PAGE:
The plan also came with no funding, not a penny to pay for a commissioner or do any of the other things the law demanded. Darling and Kooyenga, who’s also from a district where schools outspend MPS, apparently didn’t see any problem with asking Abele to pull off a minor miracle: improve the outcomes for Milwaukee’s most-behind students and do it for free.

Abele is, as I have written, a dedicated technocrat. He is not interested in amassing power, but in making things work for people. Sometimes that means excessive power is given to him – as in the ridiculously diminished role of the Milwaukee County Board of Supervisors in recent years, hampering their ability to check and balance the executive’s plans and actions. Other times, it mean Abele works quietly to make good things happen around the county.

Demond Means resigned yesterday as head of the Opportunity Schools Partnership Program. (Photo courtesy
Demond Means resigned yesterday as head of the Opportunity Schools Partnership Program.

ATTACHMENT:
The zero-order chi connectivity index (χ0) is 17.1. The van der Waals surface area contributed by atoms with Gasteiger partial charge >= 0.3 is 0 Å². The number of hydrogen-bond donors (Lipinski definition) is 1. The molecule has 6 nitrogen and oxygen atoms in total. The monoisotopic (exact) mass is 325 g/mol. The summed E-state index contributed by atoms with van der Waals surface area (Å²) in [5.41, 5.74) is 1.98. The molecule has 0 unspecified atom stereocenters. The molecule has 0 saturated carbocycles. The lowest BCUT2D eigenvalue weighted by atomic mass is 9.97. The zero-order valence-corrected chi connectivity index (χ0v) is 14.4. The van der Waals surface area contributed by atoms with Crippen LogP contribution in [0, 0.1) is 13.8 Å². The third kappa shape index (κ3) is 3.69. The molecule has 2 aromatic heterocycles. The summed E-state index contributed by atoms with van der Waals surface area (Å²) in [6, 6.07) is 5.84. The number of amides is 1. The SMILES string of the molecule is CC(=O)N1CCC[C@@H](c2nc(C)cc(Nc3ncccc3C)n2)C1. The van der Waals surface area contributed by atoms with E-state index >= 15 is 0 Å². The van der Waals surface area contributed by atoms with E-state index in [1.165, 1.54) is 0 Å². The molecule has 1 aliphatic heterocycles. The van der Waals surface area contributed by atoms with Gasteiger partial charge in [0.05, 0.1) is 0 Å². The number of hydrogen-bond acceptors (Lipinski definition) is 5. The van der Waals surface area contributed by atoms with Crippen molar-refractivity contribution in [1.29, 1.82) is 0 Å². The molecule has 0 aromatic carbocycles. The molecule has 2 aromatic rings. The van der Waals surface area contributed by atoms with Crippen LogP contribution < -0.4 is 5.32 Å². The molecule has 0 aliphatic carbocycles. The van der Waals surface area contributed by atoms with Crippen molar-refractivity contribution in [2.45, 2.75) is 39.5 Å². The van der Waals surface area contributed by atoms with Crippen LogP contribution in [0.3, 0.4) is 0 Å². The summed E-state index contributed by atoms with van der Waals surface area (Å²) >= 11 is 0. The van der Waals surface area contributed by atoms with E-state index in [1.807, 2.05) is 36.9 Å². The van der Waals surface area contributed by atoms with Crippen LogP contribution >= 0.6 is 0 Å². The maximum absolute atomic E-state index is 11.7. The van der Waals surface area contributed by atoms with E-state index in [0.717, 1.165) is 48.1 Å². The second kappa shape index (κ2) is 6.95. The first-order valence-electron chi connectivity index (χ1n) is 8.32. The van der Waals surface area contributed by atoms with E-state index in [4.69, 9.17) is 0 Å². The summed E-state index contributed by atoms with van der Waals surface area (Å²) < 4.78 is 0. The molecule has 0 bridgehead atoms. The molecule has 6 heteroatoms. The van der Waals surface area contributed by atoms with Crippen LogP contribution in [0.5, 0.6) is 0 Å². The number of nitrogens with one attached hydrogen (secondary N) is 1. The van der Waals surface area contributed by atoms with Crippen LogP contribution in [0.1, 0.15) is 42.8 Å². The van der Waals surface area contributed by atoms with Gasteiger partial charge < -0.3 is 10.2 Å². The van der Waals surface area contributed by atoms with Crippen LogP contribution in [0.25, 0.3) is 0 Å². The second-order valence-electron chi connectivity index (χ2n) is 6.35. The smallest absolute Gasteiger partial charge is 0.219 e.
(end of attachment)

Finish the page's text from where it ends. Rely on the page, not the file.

(Photo courtesy

His choice of Demond Means for commissioner was inspired. Means literally wrote the book on how to close the achievement gap in Wisconsin and bravely put his own privileged district, Mequon-Thiensville, in the spotlight for its gaps and attempts to narrow them. He has long been an outspoken critic of largely Republican efforts to hamstring traditional public schools in favor of charter schools and vouchers. He opposed the cuts in state spending to school districts, he hates the revenue limit the state places on districts and he protested the statewide expansion of private-school vouchers.

At a MICAH-sponsored listening session earlier this month, Means and Abele insisted that the OSPP was in many ways an abdication by the legislature of its proper role in adequately funding schools. They said it was bad law. They said it was bad underlying policy. They said it was not at all what they would do if they were in charge.

Reacting to stories of public schools and Milwaukee families already stretched to the point of breaking due to lack of resources, Means said, “Ultimately it should be the state giving the proper funding for public education!”

If he and Abele had been saying those things in any other room, at any other gathering in the state where people came together to talk about the what’s happened to public education in this state in the last five years, they would have gotten a standing ovation.

And hence the other big lie: People, many of whom are my friends and colleagues, believed Means and Abele were evil incarnate. When news of Means’ resignation broke, social media erupted with celebration like I haven’t seen since the Ewoks partied after the Emperor’s death in “Return of the Jedi.”